F1 not in crisis despite new rules: Ecclestone

Updated - November 17, 2021 05:53 am IST

Published - March 16, 2010 04:21 pm IST - London

President and CEO of Formula One Management Bernie Ecclestone.

President and CEO of Formula One Management Bernie Ecclestone.

Formula One is not in crisis over new rules, its commercial manager Bernie Ecclestone said in the wake of criticism on a dull season-opening race in Bahrain on Sunday.

Ecclestone was quoted as saying on Tuesday in English newspapers that the teams will need a few races to adapt to the rules which for instance outlaw refuelling.

But he also blamed the teams for what happened and said that a reassessment may be necessary if the situation hasn’t changed after the fourth season race in China before the calendar moves to Europe.

“There is no panic, no crisis for F1,” The Times quoted Ecclestone as saying. “I think there is nothing we can do immediately and we should not just knee-jerk into changes.

“We’re involved in four flyaway races now so let’s see how the teams adapt and look at it again after China. The first race with new rules was always going to be a learning curve.” Sunday’s Bahrain Grand Prix did not live up to the pre-season hype around the sport as passing manoeuvres were sparse. Fernando Alonso led a Ferrari one-two after long-time race leader Sebastian Vettel was slowed down by an engine problem.

Most teams changed tyres in mid-race and drivers then needed to make sure they didn’t run out of petrol and conserved their tyres.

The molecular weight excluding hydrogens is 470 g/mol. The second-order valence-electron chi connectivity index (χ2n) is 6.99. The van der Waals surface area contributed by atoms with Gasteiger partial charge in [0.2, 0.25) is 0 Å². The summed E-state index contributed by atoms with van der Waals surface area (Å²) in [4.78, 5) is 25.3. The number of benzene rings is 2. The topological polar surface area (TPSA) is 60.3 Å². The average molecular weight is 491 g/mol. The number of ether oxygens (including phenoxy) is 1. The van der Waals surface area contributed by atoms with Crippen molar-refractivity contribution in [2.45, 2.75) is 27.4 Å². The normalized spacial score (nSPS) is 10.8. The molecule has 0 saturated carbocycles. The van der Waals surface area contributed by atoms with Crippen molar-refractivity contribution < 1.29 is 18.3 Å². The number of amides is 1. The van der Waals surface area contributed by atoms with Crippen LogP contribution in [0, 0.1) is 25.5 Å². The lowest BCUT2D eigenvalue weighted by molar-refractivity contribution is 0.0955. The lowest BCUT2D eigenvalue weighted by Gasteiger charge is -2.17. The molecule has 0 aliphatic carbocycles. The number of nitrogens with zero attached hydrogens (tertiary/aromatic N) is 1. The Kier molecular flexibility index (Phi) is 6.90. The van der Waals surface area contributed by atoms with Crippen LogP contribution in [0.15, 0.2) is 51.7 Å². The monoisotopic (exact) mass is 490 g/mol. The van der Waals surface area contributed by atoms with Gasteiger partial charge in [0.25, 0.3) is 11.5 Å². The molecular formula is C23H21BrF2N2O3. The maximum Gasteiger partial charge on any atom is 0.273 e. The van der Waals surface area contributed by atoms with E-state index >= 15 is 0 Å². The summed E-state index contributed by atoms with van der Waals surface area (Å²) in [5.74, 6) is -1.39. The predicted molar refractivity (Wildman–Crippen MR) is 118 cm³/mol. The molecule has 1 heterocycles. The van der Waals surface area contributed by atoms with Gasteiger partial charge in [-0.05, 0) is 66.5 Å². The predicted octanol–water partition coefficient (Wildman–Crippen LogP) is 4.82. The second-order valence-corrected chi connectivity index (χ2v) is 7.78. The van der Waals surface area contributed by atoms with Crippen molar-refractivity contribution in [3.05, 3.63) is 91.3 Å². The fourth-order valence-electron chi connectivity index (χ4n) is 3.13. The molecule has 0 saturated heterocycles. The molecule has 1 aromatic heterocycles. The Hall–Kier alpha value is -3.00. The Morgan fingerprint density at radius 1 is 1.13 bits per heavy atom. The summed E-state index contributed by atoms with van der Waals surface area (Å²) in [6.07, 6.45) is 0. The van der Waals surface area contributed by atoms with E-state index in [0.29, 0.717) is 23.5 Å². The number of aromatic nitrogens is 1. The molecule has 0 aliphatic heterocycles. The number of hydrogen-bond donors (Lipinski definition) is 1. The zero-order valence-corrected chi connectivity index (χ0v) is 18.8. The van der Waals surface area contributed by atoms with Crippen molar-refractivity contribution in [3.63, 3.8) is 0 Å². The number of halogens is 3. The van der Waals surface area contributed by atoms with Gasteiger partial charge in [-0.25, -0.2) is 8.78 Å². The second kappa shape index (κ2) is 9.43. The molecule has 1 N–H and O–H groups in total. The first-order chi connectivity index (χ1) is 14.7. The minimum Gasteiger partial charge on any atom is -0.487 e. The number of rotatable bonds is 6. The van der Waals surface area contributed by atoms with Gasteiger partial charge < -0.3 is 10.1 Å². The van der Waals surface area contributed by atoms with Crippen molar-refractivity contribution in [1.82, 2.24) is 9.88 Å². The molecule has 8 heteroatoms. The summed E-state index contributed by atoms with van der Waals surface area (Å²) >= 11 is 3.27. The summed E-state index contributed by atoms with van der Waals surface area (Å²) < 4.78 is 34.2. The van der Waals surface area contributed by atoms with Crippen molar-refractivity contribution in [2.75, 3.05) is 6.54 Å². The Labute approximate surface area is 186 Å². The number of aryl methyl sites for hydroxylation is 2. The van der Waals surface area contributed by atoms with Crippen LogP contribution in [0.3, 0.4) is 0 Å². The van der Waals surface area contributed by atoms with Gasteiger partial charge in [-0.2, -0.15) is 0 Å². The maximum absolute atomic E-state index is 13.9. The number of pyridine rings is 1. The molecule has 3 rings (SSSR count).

Neither teams nor drivers nor the media were amused with the race but Ecclestone said that the teams were to blame as well because they had unanimously nodded off the new rules. “I had a meeting with the teams and tried to explain to them what our business is about — racing and entertaining the public, not about playing with computers and going fast over one lap,” Ecclestone said.

“It is basically the same problem we have had for the last few years, with cars not being able to get close to the one in front to create more overtaking.

“The teams know this but they won’t do anything about it because each team looks after their own interests, trying to win.” Ecclestone said he was sceptical about mid-season changes because they would require a unanimous vote and approval from the ruling body FIA. The Daily Mail suggested that for instance Ferrari may likely not approve changes such as two mandatory pit stops to spice up the action.

Ecclestone said that the problems could be overcome if experts from outside set up the rules and not the teams.

“Really, we need an outside set of engineers to draw up the regulations and then they would give the teams two years’ notice.

“You cannot really have teams having a part in the sporting or technical regulations. You cannot have the inmates writing the regulations,” he said.

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